A report shows that numerous apps release personal user data through incorrect cloud configurations. Including names and email addresses, passwords and even medical information.
When companies store data in the cloud, there is always a risk of a leak. In most cases the data is quite safe with the big cloud providers like Amazon, Microsoft, Google and Alibaba. Instead, the problem often lies in the interface between the company’s infrastructure and the cloud. If the local company servers are not properly protected, this also makes the cloud data vulnerable – and apps insecure.
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More than 18,000 unsafe apps found
Internet security company “Zimperium” has now found out that numerous apps for iOS and Android are also affected by this problem, as the magazine ” Wired “ reports. The company scanned more than 1.3 million apps using an automated process. It looked for known configuration errors when setting up the cloud. If companies are not careful enough in handling security measures, they make cloud data vulnerable.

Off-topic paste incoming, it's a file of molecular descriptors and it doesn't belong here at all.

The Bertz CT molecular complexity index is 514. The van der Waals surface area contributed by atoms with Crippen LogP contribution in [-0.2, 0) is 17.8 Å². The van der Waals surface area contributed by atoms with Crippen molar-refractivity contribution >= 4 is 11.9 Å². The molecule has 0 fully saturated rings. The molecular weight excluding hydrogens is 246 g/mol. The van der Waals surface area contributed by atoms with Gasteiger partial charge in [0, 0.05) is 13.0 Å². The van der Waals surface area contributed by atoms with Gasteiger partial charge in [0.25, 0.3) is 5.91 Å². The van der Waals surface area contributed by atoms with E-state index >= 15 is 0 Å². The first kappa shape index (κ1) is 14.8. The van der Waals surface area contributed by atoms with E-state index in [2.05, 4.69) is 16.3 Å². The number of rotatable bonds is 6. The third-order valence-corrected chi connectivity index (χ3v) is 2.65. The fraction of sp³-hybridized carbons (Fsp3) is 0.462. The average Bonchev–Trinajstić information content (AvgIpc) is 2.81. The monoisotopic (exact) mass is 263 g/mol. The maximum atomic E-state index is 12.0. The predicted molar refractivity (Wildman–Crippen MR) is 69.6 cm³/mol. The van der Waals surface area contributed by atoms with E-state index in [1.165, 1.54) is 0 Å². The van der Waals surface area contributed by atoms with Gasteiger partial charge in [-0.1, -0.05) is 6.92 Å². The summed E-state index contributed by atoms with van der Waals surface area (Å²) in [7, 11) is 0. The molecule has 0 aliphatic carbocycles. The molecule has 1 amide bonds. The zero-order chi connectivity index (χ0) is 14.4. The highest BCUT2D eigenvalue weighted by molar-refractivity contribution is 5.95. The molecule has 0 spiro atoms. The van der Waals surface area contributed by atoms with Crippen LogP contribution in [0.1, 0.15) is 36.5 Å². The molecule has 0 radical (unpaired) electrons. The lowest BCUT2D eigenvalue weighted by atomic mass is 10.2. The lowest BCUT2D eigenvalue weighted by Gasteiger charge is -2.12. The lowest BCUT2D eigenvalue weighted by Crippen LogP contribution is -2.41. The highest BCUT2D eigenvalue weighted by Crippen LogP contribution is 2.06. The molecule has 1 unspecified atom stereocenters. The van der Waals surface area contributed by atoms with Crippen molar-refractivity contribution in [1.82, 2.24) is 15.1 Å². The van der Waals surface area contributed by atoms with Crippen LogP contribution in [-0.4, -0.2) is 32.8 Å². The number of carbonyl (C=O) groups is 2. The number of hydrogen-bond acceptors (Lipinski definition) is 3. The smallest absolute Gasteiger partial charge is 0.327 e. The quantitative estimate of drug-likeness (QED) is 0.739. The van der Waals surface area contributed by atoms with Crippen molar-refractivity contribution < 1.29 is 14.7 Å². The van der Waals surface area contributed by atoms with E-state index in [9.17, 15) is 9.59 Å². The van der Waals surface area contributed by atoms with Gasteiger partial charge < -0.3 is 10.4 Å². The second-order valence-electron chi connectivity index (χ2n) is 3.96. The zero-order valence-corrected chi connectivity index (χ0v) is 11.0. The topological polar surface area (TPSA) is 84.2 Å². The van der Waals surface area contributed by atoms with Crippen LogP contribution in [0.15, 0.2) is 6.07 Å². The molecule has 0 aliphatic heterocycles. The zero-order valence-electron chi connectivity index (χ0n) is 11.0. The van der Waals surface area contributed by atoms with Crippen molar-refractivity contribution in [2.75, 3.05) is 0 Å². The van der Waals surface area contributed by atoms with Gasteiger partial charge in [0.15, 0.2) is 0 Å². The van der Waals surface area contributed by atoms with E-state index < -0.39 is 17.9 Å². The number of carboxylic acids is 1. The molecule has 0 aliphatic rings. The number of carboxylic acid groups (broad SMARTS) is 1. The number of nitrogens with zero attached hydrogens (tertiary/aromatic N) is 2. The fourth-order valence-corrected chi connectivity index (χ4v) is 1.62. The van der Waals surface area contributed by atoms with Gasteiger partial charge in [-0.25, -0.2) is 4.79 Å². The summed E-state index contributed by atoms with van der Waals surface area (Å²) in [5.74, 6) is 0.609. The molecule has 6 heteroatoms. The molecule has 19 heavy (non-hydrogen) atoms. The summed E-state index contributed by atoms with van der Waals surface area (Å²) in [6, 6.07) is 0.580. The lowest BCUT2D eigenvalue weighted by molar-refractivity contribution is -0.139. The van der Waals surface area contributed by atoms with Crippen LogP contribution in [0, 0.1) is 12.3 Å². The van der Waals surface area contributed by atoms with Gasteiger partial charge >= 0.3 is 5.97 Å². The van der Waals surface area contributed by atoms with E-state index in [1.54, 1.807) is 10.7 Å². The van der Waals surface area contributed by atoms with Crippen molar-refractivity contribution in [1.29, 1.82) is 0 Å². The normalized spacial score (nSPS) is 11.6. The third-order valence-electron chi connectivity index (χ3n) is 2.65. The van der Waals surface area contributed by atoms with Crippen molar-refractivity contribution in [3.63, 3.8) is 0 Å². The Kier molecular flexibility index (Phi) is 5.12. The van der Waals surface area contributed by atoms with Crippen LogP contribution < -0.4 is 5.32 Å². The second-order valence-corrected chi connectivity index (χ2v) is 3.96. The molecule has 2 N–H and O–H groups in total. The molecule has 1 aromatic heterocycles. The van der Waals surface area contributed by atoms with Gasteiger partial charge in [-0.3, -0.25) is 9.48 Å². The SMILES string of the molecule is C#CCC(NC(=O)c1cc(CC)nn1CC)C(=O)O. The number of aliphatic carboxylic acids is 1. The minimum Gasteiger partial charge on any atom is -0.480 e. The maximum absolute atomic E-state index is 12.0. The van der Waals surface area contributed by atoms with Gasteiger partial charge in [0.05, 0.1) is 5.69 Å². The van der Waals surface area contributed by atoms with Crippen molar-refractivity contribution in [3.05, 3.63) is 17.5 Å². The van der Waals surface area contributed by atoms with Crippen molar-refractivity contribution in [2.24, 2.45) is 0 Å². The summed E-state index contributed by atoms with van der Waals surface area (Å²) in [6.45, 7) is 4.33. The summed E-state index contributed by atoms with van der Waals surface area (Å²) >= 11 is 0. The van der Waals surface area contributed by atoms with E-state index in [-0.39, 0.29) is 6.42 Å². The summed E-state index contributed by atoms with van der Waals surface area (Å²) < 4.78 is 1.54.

10 percent of the apps scanned – around 131,000 in total – use cloud services. The security researchers have found that 14 percent of them have incorrectly configured cloud settings. A total of 11,877 Android apps and 6608 iOS apps are affected.
For Shridhar Mittal, CEO of Zimperium, these results are appalling. He told Wired, “A lot of these apps have cloud storage that hasn’t been configured properly by the developer or whoever is setting it up. And that’s why the data is visible to pretty much everyone. And most of us currently have these apps installed. “
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According to their own statements, the researchers turned to the companies concerned. However, most of them would not have reported back and thus continue to have unprotected data. For this reason, Zimperium does not name the apps affected. Among the scanned apps are also some that have several million users. One of them is a digital wallet being developed by a Fortune 500 company. The app leaks data about user sessions and finances. Another is the official transportation app for a large city. The app reveals payment information. Another medical app shows test results and profile pictures.
Hackers can access such poorly protected information with relatively simple attacks. According to Zimperium, some companies are so poorly protected that even network logins and configuration files are visible. This makes it easy for attackers to penetrate deep into the company infrastructure.
After all, app developers could counteract the problem relatively easily. In many cases it would be enough to tick a few additional ticks in the cloud configuration. In the meantime, users have to pay even more attention to what personal information they pass on in apps.